Looking for a frustration-free printing experience at home? Unfortunately, we haven't found that elusive, truly hassle free printer, but we have gone through the weeds and found a selection of printers that we think can reduce your printing related snafus to a minimum. After printing everything from long text documents to photos, examining those prints under a microscope, and connecting these printers to all manner of wired and wireless devices, we have an in depth understanding of where each model excels and falls short. Whether you're looking for a powerful behemoth that can handle spitting out thousands of pages a month, a simple and cheap printer for those rare times when you need to print a form or plane ticket ASAP, or anything in between, our top picks have you covered.
The Best Home and Office Printers of 2018
In our latest round of testing we put the Brother HL-L8360CDW through the paces. This large and in charge printer is great for home and small offices that need to print 1000+ pages a month, but is probably overkill for most people. See our full thoughts below.
For those that find themselves going through multiple reams of paper a month, the Brother HL-L8360CDW offers enough firepower to keep your printing jobs moving. With an internal capacity of 300 sheets (expandable to 1300 with the purchase of additional trays) and a respectable speed of 16 pages per minute, this laser can handle your biggest printing tasks. The text quality is excellent, and the graphics quality is more than good enough to make your charts and tales look presentable. To top it all off the large, color, touchscreen makes navigating settings a breeze, and lets you easily connect to WiFi networks.
The biggest knocks against the HL-L8360CDW are its size and price. This behemoth weighs nearly 50 pounds and is large enough to require its own table or stand. Listing for $400 it is also quite pricey. If you're looking for a printer for a small office (or paper hungry home office) these drawbacks are well worth the high capacity and great print quality, but those looking for a small home printer will want to look elsewhere.
Read review: Brother HL-L8360CDW
HP Color LaserJet Pro MFP M281fdw
If your small office is in desperate need of a do-it-all workhorse, look no further than the HP Color LaserJet Pro MFP M281fdw. This reasonably sized color laser printer can also fax, scan, copy, and even has an automatic document feeder for digitizing long documents. IT backs up this versatility with top-notch text quality and great graphics, handling everything from tax forms to quarterly reports with aplomb. We also love the large, touchscreen controls, which make navigating all of this machine's various functions a breeze. We measured its speed at 14 pages per minute, which certainly isn't blazing, but is more than enough for most applications.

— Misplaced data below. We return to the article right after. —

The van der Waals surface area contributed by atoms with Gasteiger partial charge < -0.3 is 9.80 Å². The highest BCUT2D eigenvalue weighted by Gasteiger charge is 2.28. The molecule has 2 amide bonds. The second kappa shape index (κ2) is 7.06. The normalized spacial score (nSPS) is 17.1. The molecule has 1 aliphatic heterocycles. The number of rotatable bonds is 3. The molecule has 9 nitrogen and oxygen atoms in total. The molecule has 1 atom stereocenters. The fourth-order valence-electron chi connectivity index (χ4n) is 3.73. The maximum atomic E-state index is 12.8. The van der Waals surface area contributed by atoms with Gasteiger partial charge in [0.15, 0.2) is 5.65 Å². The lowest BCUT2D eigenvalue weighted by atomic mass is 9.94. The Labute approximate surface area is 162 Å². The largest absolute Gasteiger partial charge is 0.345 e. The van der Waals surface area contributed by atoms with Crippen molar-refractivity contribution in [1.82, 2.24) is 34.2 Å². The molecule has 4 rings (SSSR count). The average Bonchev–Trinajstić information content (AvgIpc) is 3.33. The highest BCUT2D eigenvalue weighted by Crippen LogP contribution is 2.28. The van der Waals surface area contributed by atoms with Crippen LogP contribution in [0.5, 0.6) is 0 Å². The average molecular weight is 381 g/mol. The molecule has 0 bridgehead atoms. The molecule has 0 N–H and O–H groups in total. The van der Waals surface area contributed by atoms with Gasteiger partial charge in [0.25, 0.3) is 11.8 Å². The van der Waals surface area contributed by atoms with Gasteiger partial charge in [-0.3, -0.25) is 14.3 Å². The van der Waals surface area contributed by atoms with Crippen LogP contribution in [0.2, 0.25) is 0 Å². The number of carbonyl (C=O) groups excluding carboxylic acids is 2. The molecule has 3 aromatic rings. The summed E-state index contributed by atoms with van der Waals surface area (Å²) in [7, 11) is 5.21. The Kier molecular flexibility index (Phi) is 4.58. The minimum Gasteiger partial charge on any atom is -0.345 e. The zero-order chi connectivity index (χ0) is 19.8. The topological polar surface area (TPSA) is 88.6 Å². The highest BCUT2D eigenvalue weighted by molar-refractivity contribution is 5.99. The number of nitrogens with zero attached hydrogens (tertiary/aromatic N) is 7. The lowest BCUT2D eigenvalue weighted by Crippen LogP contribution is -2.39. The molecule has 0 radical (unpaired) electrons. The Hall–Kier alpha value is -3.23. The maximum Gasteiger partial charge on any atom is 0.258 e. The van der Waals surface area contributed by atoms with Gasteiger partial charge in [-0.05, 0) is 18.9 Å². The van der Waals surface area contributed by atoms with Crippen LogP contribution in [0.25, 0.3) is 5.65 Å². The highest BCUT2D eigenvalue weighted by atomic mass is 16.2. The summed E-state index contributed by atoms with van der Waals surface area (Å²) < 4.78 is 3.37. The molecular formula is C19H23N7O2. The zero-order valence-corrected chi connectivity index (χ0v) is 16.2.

The biggest hurdle the M281fdw presents is its price. Listing for $430 it is certainly quite an investment (though it can sometimes be found for significantly cheaper online). Also, some may be disappointed that the automatic document feeder can only scan one side at a time, so longer double-sided documents will have to be fed through twice. But, if you can swallow these downsides, the M281fdw can satisfy almost all the paper-paper based needs of a small office. Plus, if you already have a scanner, you can save some money with the single function M254dw.
Read review: HP Color LaserJet Pro MFP M281fdw
Best Laser for a Tight Budget
If you've managed to keep you at-home printing needs to a minimum, but still want a printer for those odd times when you need to print out a form at a moment's notice, the Brother HL-L2350DW is a great way to go. For less than $100 you get good text quality and an impressive 20 sheets/minute speed. Also, the laser technology holds up to long periods of dormancy better than inkjets, meaning you can leave this printing sitting for months and then get a good print on the first go around.
The one big annoyance of the HL-L2350DW is its tiny, one line display and spartan controls. This can make things like typing in a WiFi password a hassle. However, those sort of one-time annoyances don't significantly detract from the HL-L2350DW's usefulness as an inexpensive home printer.
Read review: Brother HL-L2350DW
Best Inkjet Printer for a Tight Budget
Epson Expression Premium XP-640
For occasional printers that want to the ability to scan, copy, and print in color at home, the Epson Expression Premium XP-640 is a great deal. This all-in-one provides a hefty dose of functionality whilst keeping its price tag below $100. We found its print quality to be quite good both in monochrome and color, and has a large enough screen that you can easily navigate through all of its menus.
The biggest rub with the XP-640 is the high price of ink. If you print frequently the expensive ink can quickly outpace the price of the printer itself. This isn't a big deal for occasional printers, but if you print more than a ream of paper a year (an average of 1-2 pages per day) the HP OfficeJet Pro 8720 would be a better value in the long run.
Read review: Epson Expression Premium XP-640
Best Option for Basic Printing
HP LaserJet Pro M402n